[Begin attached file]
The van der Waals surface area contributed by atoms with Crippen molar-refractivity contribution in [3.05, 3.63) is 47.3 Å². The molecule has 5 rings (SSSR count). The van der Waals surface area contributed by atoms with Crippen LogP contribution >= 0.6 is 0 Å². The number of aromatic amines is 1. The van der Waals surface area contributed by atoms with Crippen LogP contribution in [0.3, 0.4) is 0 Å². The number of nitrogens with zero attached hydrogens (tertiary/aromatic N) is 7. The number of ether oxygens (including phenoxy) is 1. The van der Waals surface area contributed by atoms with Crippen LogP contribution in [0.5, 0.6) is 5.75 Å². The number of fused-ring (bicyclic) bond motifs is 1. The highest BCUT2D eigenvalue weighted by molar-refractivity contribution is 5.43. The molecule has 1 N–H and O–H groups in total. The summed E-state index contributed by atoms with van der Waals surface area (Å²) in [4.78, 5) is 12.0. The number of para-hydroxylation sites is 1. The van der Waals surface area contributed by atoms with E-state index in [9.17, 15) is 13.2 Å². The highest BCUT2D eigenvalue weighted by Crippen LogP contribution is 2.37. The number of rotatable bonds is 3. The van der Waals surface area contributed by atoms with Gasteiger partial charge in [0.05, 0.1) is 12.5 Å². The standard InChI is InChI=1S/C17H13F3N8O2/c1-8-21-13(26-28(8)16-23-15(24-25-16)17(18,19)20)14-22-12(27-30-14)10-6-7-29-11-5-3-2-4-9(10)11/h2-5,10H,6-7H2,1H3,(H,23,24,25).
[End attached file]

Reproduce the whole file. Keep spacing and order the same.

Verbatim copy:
The van der Waals surface area contributed by atoms with Crippen molar-refractivity contribution in [3.05, 3.63) is 47.3 Å². The molecule has 5 rings (SSSR count). The van der Waals surface area contributed by atoms with Crippen LogP contribution >= 0.6 is 0 Å². The number of aromatic amines is 1. The van der Waals surface area contributed by atoms with Crippen LogP contribution in [0.3, 0.4) is 0 Å². The number of nitrogens with zero attached hydrogens (tertiary/aromatic N) is 7. The number of ether oxygens (including phenoxy) is 1. The van der Waals surface area contributed by atoms with Crippen LogP contribution in [0.5, 0.6) is 5.75 Å². The number of fused-ring (bicyclic) bond motifs is 1. The highest BCUT2D eigenvalue weighted by molar-refractivity contribution is 5.43. The molecule has 1 N–H and O–H groups in total. The summed E-state index contributed by atoms with van der Waals surface area (Å²) in [4.78, 5) is 12.0. The number of para-hydroxylation sites is 1. The van der Waals surface area contributed by atoms with E-state index in [9.17, 15) is 13.2 Å². The highest BCUT2D eigenvalue weighted by Crippen LogP contribution is 2.37. The number of rotatable bonds is 3. The van der Waals surface area contributed by atoms with Gasteiger partial charge in [0.05, 0.1) is 12.5 Å². The standard InChI is InChI=1S/C17H13F3N8O2/c1-8-21-13(26-28(8)16-23-15(24-25-16)17(18,19)20)14-22-12(27-30-14)10-6-7-29-11-5-3-2-4-9(10)11/h2-5,10H,6-7H2,1H3,(H,23,24,25).